TUSCALOOSA, Ala. — There was a time when Jalston Fowler thought none of this would be possible.
After sustaining a knee injury against Western Kentucky in the second game of the 2012 season, Alabama’s big, bruising running back considered leaving football altogether, with a painful rehab in front of him.
“I mean, back when I was in a relationship with my girlfriend, she had to just keep me going, keep me positive through the whole thing,” Fowler remembers over two years later. “Family and friends, too. Now that I look back on it, I’m happy that I didn’t.”
Butch Dill/Associated Press
Now, Fowler—or “Nudie,” as Alabama coach Nick Saban and his teammates call him—is one of the most versatile players on the Alabama offense. The ever-smiling Fowler is a fan favorite who was voted a team captain by his teammates. The Prichard, Alabama, native earned his master’s degree over the weekend.
He’s been the unsung hero for Alabama during his career, and his story is one that has even made Saban reflect on his famous “process.”
“When I see guys like Jalston Fowler who have matured and progressed here from sort of being a young guy coming in that had a lot of ability but now has matured into a fine young man who has graduated, has goals and aspirations for himself, does things the right way, affects other people in the right way, that’s what makes me believe the process works,” Saban said before the 2014 season.
“When you have guys that haven’t been in the program that make some mistakes, do the wrong thing, you get frustrated. But when you see the guys that have been here and gone through it, you see how they’ve matured through the years and what they’ve become, it really makes me feel like, ‘Hey, the process works.’”
Fowler was recruited to Alabama as a running back, but carrying the ball won’t be what he’s remembered for.
In 2013, his first season back from his knee injury, then-offensive coordinator Doug Nussmeier used him primarily as a fullback and an H-back. He was a lead blocker for T.J. Yeldon and Kenyan Drake but was at his most effective as a receiver.
Eric Gay/Associated Press
His signature play was a play-action swing pass on the goal line that he executed to perfection. He caught a touchdown against Texas A&M in 2013 that sealed the win in one of the biggest games of that college football season.
Fowler’s stat line from that year reads seven catches for 15 yards…and five touchdowns.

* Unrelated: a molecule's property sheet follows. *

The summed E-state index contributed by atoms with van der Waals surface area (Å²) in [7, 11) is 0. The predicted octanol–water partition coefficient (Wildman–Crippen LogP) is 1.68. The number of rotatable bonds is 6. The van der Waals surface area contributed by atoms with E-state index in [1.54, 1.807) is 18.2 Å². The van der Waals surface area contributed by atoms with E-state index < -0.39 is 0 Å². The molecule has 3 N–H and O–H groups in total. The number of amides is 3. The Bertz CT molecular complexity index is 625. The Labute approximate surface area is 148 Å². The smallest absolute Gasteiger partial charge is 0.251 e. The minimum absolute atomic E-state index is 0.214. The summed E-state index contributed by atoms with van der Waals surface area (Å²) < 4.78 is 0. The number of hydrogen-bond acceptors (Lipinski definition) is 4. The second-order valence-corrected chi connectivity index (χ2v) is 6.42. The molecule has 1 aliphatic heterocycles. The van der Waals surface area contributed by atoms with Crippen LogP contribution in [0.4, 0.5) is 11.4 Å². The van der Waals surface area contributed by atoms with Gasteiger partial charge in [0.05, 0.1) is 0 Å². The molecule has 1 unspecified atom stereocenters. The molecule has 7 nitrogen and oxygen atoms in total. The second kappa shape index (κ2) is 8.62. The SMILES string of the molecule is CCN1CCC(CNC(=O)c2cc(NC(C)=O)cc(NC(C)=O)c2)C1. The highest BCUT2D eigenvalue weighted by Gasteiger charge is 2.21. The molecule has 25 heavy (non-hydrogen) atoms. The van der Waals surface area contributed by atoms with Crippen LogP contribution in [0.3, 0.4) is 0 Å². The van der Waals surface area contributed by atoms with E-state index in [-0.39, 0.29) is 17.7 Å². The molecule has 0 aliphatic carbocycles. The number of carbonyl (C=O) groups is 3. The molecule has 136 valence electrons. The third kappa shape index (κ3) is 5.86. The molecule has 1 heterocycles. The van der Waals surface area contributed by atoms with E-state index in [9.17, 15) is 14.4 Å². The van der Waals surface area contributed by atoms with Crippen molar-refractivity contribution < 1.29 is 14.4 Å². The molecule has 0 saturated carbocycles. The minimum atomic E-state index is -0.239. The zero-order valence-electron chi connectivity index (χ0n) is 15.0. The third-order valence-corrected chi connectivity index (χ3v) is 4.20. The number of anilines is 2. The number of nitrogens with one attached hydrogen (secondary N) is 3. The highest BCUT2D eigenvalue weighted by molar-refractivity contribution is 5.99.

When Lane Kiffin was hired, he—like he has for so many players on this roster—found even more creative ways to use the 6’1”, 248-pound Fowler’s talents.
Fowler has lined up just about everywhere on the field except under center.
He’s carried the ball a handful of times. He’s played the fullback/H-back role, lead-blocking again for Alabama’s stable of running backs. His signature play hasn’t gone anywhere, catching two scores on the goal line.
But Fowler has been split out wide on a number of occasions. It’s mostly been as a decoy or as a blocker on screens for faster players like Amari Cooper or DeAndrew White.
Take this stat from TideSports.com’s D.C. Reeves from the SEC Championship Game:
Jalston Fowler lined up wide or in the slot 8 times in the first quarter. Just waiting for that vertical TD bomb in the national title game.
— D.C. Reeves (@_DCReeves) December 8, 2014
So it’s clear that Kiffin has found a multitude of uses for Fowler. In the spirit of Christmas, Kiffin, as Fowler explains, is “just having a little bit of fun with the offense, with all his toys.”
Kevin C. Cox/Getty Images
So which toy is Fowler?
“I’m the big dump truck,” he says, once again flashing that contagious smile.
Fowler hasn’t made the eye-opening plays that Cooper or Yeldon routinely make, but he’s beloved by his teammates all the same.
He’s played a small role for a big guy but a role that has been critical nonetheless. And he’s earned recognition from his teammates because of it.
“Jalston‘s a great teammate, great leader,” Derrick Henry said. “When we get in the game, it’s easy for him. It’s nothing he can’t do. That’s what we expect out of him.”
Marc Torrence is the Alabama lead writer for Bleacher Report. All quotes were obtained firsthand unless otherwise noted.
Follow on Twitter @marctorrence.